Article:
Sunday, November 18, 2007

Keep It Real

It’s taken me awhile to come to terms with this feeling of emptiness that has defined my existence for the past few years. It started after I injured my knee. I had just got to the point where I felt like I was in control of the sitation. I can recall taking a second during a game in Washington, and saying to myself “you got this down”. I was running with top draft picks stride for stride, making plays. I could see my goal coming closer and then it was taken away with a catastrophic knee injury. I can close my eyes and see myself crying on the field, in disbelief. Years of hard work flashed before my eyes, I knew that I would never be able to play the game the same.

Until now I could not articulate my emotions, nor enumerate the contributing factors to what has been a losing battle. I have felt hollow, empty, in a daze. My time on this earth has been extraordinary by most standards. Between my athletic ability and academic standing, I was always told that I would be able to write my own ticket. I tried for awhile to not buy in to the talk, to maintain a humble outward demeanor, but never seemed to be quite successful. People would often link arrogant and demanding to my personality, sometimes with good reason. The irony is that in my mind everything I had was expected. My parents raised me to believe I was special, and that it was my duty to attain high status within this world. The reality is that I never considered myself to be anything more than what I was supposed to be, that my experiences were different from others was God’s will… not my own. My goal was to exceed the exceptional because anything less would have been a disservice to the talents that had been bestowed upon me.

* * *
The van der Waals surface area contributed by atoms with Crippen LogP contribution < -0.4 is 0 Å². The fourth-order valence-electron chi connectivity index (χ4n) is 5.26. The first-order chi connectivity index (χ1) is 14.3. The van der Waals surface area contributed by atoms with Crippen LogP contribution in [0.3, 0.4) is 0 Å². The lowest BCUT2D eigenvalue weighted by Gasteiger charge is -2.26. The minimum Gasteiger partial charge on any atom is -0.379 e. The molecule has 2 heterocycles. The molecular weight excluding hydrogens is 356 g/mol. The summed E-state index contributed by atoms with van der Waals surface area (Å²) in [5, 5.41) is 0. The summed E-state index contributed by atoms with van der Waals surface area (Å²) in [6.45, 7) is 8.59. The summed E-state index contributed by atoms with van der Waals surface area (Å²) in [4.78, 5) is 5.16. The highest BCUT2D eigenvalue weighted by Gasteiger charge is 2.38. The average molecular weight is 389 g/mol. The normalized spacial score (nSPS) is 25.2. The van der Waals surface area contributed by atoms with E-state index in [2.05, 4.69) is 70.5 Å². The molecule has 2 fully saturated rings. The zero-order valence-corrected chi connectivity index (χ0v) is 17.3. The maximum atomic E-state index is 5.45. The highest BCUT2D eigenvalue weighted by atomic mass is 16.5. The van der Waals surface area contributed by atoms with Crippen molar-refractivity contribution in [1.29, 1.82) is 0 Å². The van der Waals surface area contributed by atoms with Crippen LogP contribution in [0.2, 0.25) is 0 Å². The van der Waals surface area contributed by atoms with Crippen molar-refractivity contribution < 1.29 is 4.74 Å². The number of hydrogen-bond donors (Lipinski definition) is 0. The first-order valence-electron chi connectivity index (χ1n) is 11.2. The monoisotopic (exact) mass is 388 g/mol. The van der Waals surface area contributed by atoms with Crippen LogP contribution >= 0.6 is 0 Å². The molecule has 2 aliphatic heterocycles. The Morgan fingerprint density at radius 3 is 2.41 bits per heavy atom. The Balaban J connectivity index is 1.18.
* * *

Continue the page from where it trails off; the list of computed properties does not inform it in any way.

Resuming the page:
Now that I am disconnected from that lifestyle, I feel a yearning for the attention that came with the limelight. I was always the first to state how I didn’t care what others thought of me, that I did not do things to impress others. For the most part those were true, but not entirely. I like having people expect great things of me, to know who I am when I walk in the room, to live under the microscope. I thrive under the pressure and relish the responsibility. Losing that is a life altering experience.

I spent my whole life preparing for the time when I could no longer play ball. I ran organizations, did my classroom work, and secured internships. I worked to fight the dumb jock assumption, it was my hobby. Football was my passion; it was where I excelled and gained the self confidence to deploy in the other aspects of my life. Since that outlet has gone away I have struggled to find a complementary source. I have become so distracted that I am incapable of sustaining relationships. It is difficult to trust when you don’t feel like you are worth much.

This emotional state is not unique to me. Many former athletes go through this period of uncertainty. How many examples of athletes who tried to play beyond their time can you account? What about instances where former athletes have been in trouble with the law for aggressive acts of violence? Even the more functional career paths like color commentary and front office executives, are often feeding their inner psyche by maintaining a passive connection to the game. I consider going after one of these types of roles, but I can’t see it doing the trick. I need something where I am truly enacting change in how others conduct their lives on a day to day basis. I need to feel valued to the point that people shut up when I start talking. The only problem is that I can’t think of where my role in society is set to play out. I’m still working on that.


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